When you are just starting out in the business of real estate photography, you will most likely take on any client that is willing to give you ago. This is perfectly fine, as you need to build a strong portfolio, establish cash flow for your business, and you will generate many new referrals from each new agent if you play your cards right.
However, there may come a time in your real estate photography career when you need to ‘break-up’ with one or more of your clients. This may be for one of many reasons. Maybe you no longer want to service the suburbs that their listings are situated in because you have managed to secure enough clients in your local area. Maybe they continue to pay their invoices late, even though you follow-up kindly numerous times. Perhaps you simply cannot stand working with them anymore and have enough clients to support not having their business.
There may also be other important reasons you need to turn down the business of an existing client. If you are shooting too many properties for you too handle on your own, but you do not want to hire contractors or staff, you may need to scale back your business and focus on the most income producing clients. This is also known as applying the 80/20 rule, where you identify and focus on the 20% of your clients that contribute to 80% of your shoot volume.
You may also simply want to work with sales agents instead of both sales agents and leasing execs (i.e. property managers, leasing managers, rental BDM’s, etc.). Sales agents generally have the largest budgets and will therefore give you the most value/income for your time. One sales photo-shoot may be worth 2-3 times the value of one photo-shoot for a rental/leasing agent (depending on how you’ve structured your pricing). Think about the difference in revenue if you can do 3 sales shoots in a day (at $300 per shoot) compared to 3 rental shoots (at $150 per shoot). That’s $450 extra revenue in the same day.
Whatever the reason may be, it can sometimes be difficult to tell a client that you need to see other people. When explaining to them via phone or email, it is important to thank them for the work they have provided and provide a reason for why you are no longer working with them – to provide closure. You can even suggest another real estate photography business that they could work with, so you are not leaving them without a resource for their next shoot. This provides an opportunity to provide value to another real estate photographer, which may pay off in the future.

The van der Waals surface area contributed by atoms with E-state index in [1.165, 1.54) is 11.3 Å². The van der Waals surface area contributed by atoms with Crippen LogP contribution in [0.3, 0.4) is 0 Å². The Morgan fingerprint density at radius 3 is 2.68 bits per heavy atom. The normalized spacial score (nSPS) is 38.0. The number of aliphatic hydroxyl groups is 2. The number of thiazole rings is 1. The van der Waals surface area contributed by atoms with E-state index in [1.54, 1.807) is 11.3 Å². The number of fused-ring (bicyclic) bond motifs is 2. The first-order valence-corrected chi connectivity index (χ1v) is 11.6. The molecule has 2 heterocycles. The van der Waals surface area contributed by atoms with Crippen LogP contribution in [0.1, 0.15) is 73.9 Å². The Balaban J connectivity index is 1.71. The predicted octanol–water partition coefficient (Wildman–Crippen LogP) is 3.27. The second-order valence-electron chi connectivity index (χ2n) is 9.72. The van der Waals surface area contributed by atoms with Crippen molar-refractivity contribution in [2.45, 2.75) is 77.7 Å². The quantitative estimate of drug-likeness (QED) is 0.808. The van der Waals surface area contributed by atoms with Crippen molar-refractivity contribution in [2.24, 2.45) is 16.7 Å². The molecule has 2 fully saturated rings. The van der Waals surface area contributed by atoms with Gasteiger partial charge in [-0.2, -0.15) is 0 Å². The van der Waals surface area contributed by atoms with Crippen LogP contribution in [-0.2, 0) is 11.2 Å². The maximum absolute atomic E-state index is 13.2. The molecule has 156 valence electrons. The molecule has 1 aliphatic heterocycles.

You do not necessarily need to tell them the truth if you simply dislike them. There are other ways around this without causing friction and having them ‘bad-mouthing’ you behind their back. The real estate industry is smaller than most people think, and you need to look after your reputation. I have included a few scripts/templates below that may be useful for the above scenarios when you have decided it’s time to move on from an existing client.
Template for focussing on sales shoots
Thanks so much for the work you have provided my company over the last [time frame] months. I appreciate the work you have provided us over this time.
However, I have decided to focus on sales shoot only, and are no longer providing rental photo-shoots to clients. The business has grown to a point where I have had to decide to concentrate on the services that provided the greatest return for our business.
I wish you all the best.
Template for focussing on specific location
My business has been growing quite quickly since I started the business in [year] and I have come to a point where I have decided to scale back the suburbs that I service to [chosen regions/city].
The purpose of this is to make my business more efficient by spending more time shooting and less time travelling. Unfortunately, I will no longer be able to shoot your listings in the [location] area.
Thanks so much for the work you have provided my company over the last [time frame] months/years. I appreciate the work you have provided me over this time, and it has been great working with you.
I wish you all the best.
Template for general break-up
Hope you’ve had a great day. I am just writing to let you know that I have decided to reduce the number of clients I am working with due to time constraints and other commitments. As of [date] I will no longer be able to provide my services to [agency name].
Thanks so much for the work you have provided my company over the last [time frame] months/years. I appreciate the work you have provided over this time, and I have enjoyed working with you.
I wish you all the best and hope you catch-up sometime in the near future.